Communist Party USA

  The following remarks were given at the People’s World African American History Month event in Connecticut in Feb. 2022. Thank you for inviting me to join you today. My name is Eric Brooks, Co-Chair of the African American Equality Commission of the Communist Party USA, along with comrade Zenobia Thompson. I am honored to participate in the 48th People’s World African American History Month Event: Teaching Black History — Making Good Trouble. Special thanks to the organizers, and to Joelle Fishman, for all you do. Art Perlo is in my thoughts, as in those of many of us here today. Art Perlo, !Presente! The great mass of humanity, but particularly young people, face serious global, social problems today. Climate change, pandemics, war, jobs, hunger, homelessness, sexism, anti-LGBTQ+ policies, police violence, and systemic racism being among the most challenging. There were over 1,100 people killed by police in 2021, a disproportionate number of them Black, many unarmed, some sleeping in their beds. The African American Equality Commission is working with the National Alliance Against Racist and Political Repression and other organizations to enact community control of the police boards where possible across the United States. We are also fighting for voting rights, especially for full participation of the Black community in U.S. democratic processes. In this context, I want to address two questions, from the perspective of young people developing themselves as leaders in the struggles around these social problems, and in particular that of ending systemic racist police violence. 1. In light of the attacks on teaching Black history in our schools, why is teaching Black history important to you and to our community? The attack on teaching Black history is designed to disappear the experience of oppression and super exploitation that characterizes U.S. history from the beginning of the colonial and chattel slave experience until today. It continues the erasure of the history of indigenous peoples, which was reduced in U.S. education, and films and TV, to a series of pleasant Thanksgiving fantasies and false cowboy narratives, while attempting to disregard the complex human lives of the millions of indigenous people killed in the U.S. genocide against them. The lives of migrant European workers arriving in the United States were similarly denuded of both their history and justice, such as when Nicola Sacco and Bartolomeo Vanzetti were executed for a crime they did not commit in 1927. While Albert Einstein, John Dos Passos, Powers Hapgood, George Bernard Shaw, H. G. Wells, and the American Federation of Labor were joined by large worldwide protests demanding clemency and their release, Sacco and Vanzetti were executed, and their struggle for justice is not taught, beyond a passing mention at best, in U.S. educational materials. Teaching Black history, championed today under the title of critical race theory, is attacked in a right-wing American Enterprise Institute op-ed by Max Eden, who quotes Sherry, an African American mother, as saying, “Black kids are turning against white people of all ages. . . .  And white kids are hating their parents and their success and their heritage and calling them racist.” Eden also points out that “seventeen states have introduced, and seven have passed, laws or regulations colloquially termed ‘CRT bans.’” This ugly distortion, making use of confused Black people, attempts to undermine the just and healthy revulsion by Black and white youth of ongoing racist murders by the police, which erupted so forcefully and positively in protests in response to the murder of George Floyd in Minneapolis in 2020. To claim that “Black kids are turning against white people of all ages” attempts to…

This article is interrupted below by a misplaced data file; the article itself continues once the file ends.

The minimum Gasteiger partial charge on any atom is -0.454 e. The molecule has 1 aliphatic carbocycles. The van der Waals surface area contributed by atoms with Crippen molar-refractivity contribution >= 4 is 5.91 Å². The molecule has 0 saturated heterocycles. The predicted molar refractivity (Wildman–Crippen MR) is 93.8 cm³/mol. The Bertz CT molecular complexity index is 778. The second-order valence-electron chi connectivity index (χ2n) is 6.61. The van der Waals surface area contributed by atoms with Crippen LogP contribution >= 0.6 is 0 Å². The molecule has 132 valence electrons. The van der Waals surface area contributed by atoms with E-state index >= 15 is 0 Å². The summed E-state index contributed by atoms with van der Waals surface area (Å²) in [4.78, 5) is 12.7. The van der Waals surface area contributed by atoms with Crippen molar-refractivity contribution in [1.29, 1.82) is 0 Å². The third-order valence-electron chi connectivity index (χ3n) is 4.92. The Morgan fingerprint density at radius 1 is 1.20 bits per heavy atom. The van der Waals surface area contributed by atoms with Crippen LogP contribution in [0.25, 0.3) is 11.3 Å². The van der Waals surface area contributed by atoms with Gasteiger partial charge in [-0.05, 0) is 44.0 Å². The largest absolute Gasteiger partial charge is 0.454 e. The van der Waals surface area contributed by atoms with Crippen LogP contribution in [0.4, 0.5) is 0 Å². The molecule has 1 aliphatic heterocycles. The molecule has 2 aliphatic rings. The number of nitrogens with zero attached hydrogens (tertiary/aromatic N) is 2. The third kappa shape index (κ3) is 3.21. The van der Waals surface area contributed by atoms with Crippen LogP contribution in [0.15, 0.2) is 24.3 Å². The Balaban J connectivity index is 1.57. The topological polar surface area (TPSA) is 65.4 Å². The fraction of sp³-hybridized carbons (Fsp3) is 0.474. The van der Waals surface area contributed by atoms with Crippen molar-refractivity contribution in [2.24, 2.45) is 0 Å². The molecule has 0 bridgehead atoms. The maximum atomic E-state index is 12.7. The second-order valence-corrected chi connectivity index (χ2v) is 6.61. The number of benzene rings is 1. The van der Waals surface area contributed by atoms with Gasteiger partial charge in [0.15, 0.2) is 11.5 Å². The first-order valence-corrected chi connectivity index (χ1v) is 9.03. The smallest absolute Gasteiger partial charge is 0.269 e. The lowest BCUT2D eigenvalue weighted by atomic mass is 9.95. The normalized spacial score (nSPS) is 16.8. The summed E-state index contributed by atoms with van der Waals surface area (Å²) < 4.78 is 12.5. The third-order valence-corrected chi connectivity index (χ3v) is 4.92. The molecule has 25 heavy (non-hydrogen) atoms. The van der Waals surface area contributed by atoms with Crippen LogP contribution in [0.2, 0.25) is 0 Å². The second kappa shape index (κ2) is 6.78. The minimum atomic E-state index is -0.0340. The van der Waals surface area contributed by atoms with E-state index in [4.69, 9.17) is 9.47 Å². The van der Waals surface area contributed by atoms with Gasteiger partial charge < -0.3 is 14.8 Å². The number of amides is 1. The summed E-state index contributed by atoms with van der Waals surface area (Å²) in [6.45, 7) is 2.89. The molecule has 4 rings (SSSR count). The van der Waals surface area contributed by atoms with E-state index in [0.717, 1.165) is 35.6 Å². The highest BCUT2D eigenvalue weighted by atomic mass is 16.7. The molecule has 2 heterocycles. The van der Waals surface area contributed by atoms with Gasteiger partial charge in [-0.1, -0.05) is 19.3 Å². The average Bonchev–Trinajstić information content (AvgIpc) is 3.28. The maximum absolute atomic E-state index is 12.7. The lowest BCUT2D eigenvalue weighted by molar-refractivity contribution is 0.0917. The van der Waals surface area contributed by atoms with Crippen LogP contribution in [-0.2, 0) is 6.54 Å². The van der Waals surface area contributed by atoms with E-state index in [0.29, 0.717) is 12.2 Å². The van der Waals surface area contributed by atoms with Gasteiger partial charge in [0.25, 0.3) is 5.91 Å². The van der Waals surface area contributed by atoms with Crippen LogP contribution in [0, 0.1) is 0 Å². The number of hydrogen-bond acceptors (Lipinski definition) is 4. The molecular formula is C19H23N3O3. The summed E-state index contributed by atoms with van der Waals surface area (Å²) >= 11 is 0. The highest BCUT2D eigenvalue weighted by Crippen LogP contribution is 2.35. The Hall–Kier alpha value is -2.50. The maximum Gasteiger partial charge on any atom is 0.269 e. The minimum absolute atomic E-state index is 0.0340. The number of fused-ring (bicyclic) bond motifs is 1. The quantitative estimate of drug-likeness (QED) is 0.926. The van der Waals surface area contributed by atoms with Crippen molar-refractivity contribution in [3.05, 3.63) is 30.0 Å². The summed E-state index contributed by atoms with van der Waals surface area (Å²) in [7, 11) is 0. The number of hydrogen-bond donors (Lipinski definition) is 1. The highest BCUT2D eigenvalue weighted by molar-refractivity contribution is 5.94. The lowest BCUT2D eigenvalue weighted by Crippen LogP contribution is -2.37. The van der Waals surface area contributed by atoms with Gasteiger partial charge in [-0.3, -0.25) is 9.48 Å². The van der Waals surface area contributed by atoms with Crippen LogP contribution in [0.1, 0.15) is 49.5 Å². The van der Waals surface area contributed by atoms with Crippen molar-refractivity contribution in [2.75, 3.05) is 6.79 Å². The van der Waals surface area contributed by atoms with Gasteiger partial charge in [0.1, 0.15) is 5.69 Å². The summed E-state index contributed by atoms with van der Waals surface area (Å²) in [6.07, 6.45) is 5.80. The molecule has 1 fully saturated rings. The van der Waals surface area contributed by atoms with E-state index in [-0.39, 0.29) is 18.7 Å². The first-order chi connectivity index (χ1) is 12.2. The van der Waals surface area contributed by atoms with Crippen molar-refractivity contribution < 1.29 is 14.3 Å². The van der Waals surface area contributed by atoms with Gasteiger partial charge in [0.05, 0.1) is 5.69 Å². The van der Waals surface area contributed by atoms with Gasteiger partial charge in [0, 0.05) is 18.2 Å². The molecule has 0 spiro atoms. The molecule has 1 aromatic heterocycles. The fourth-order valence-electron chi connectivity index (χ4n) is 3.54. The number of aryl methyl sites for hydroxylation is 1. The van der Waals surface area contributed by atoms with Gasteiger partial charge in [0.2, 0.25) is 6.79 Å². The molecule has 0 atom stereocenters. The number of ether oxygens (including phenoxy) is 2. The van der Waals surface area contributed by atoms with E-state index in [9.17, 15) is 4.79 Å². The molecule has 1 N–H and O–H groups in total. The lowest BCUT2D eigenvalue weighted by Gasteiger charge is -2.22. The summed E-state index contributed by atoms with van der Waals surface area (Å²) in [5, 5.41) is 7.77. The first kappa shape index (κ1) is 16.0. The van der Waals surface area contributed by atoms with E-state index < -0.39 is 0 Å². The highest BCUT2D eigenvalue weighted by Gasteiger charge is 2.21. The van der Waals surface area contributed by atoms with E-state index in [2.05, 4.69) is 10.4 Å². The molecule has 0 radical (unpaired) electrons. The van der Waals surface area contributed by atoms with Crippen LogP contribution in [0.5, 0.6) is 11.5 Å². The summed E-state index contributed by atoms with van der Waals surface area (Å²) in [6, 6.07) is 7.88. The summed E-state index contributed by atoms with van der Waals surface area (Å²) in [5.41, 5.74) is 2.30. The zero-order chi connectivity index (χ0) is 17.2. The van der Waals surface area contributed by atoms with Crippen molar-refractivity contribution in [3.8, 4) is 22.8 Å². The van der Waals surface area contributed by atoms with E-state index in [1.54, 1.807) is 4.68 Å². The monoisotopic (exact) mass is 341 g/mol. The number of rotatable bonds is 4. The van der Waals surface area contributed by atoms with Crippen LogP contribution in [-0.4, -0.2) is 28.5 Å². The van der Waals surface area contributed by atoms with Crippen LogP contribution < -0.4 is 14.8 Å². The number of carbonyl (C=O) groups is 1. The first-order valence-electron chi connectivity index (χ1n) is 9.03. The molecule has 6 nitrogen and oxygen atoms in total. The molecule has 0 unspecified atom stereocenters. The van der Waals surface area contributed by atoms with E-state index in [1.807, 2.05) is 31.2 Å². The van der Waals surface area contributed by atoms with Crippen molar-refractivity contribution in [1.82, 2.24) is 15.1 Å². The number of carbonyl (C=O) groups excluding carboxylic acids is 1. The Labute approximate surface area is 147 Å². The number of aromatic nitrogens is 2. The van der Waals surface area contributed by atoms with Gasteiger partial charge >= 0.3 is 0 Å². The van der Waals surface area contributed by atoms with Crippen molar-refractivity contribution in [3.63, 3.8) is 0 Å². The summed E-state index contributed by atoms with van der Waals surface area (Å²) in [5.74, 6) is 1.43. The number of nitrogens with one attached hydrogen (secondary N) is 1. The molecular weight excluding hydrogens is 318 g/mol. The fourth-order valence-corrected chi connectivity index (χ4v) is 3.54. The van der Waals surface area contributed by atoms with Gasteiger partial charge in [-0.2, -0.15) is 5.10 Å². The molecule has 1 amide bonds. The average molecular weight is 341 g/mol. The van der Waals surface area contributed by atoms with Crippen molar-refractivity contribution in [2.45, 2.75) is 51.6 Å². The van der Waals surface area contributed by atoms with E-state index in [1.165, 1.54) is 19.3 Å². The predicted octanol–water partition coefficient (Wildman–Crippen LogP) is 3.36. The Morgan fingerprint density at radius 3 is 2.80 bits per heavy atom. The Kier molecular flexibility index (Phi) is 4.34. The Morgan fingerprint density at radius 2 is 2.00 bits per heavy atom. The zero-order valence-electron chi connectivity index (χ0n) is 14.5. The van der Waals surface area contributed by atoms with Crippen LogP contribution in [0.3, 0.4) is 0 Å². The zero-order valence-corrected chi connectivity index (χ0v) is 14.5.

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Defending Black history and making “good trouble”